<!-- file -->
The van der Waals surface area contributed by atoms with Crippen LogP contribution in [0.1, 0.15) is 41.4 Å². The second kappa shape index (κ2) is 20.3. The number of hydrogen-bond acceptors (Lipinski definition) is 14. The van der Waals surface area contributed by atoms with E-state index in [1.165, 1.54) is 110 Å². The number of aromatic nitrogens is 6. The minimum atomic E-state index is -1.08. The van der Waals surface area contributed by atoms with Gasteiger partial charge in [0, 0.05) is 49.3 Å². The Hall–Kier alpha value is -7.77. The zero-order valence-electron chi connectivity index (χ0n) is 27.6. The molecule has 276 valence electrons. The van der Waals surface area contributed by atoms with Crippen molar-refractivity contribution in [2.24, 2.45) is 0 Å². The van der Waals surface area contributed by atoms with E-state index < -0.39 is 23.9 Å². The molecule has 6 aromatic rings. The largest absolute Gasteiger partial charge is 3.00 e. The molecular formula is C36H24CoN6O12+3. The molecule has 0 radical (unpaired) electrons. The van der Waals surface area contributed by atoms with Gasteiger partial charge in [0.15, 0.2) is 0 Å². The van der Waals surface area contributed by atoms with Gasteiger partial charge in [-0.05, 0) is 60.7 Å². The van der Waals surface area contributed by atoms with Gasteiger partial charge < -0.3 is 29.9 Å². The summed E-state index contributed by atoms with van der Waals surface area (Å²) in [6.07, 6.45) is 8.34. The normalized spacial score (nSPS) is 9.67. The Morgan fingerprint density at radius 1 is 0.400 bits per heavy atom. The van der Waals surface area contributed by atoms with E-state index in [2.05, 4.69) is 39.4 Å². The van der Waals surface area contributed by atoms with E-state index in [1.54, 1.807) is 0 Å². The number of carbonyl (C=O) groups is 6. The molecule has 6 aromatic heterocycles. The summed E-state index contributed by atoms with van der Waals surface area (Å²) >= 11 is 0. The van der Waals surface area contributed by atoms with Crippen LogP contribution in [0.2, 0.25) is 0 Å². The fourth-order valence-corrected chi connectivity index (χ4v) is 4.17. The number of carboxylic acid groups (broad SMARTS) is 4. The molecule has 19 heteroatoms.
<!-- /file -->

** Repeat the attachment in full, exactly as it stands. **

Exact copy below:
The van der Waals surface area contributed by atoms with Crippen LogP contribution in [0.1, 0.15) is 41.4 Å². The second kappa shape index (κ2) is 20.3. The number of hydrogen-bond acceptors (Lipinski definition) is 14. The van der Waals surface area contributed by atoms with E-state index in [1.165, 1.54) is 110 Å². The number of aromatic nitrogens is 6. The minimum atomic E-state index is -1.08. The van der Waals surface area contributed by atoms with Gasteiger partial charge in [0, 0.05) is 49.3 Å². The Hall–Kier alpha value is -7.77. The zero-order valence-electron chi connectivity index (χ0n) is 27.6. The molecule has 276 valence electrons. The van der Waals surface area contributed by atoms with Crippen molar-refractivity contribution in [2.24, 2.45) is 0 Å². The van der Waals surface area contributed by atoms with E-state index < -0.39 is 23.9 Å². The molecule has 6 aromatic rings. The largest absolute Gasteiger partial charge is 3.00 e. The molecular formula is C36H24CoN6O12+3. The molecule has 0 radical (unpaired) electrons. The van der Waals surface area contributed by atoms with Gasteiger partial charge in [0.15, 0.2) is 0 Å². The van der Waals surface area contributed by atoms with Gasteiger partial charge in [-0.05, 0) is 60.7 Å². The van der Waals surface area contributed by atoms with Gasteiger partial charge < -0.3 is 29.9 Å². The summed E-state index contributed by atoms with van der Waals surface area (Å²) in [6.07, 6.45) is 8.34. The normalized spacial score (nSPS) is 9.67. The Morgan fingerprint density at radius 1 is 0.400 bits per heavy atom. The van der Waals surface area contributed by atoms with E-state index in [2.05, 4.69) is 39.4 Å². The van der Waals surface area contributed by atoms with E-state index in [1.54, 1.807) is 0 Å². The number of carbonyl (C=O) groups is 6. The molecule has 6 aromatic heterocycles. The summed E-state index contributed by atoms with van der Waals surface area (Å²) >= 11 is 0. The van der Waals surface area contributed by atoms with Crippen LogP contribution in [0.2, 0.25) is 0 Å². The fourth-order valence-corrected chi connectivity index (χ4v) is 4.17. The number of carboxylic acid groups (broad SMARTS) is 4. The molecule has 19 heteroatoms.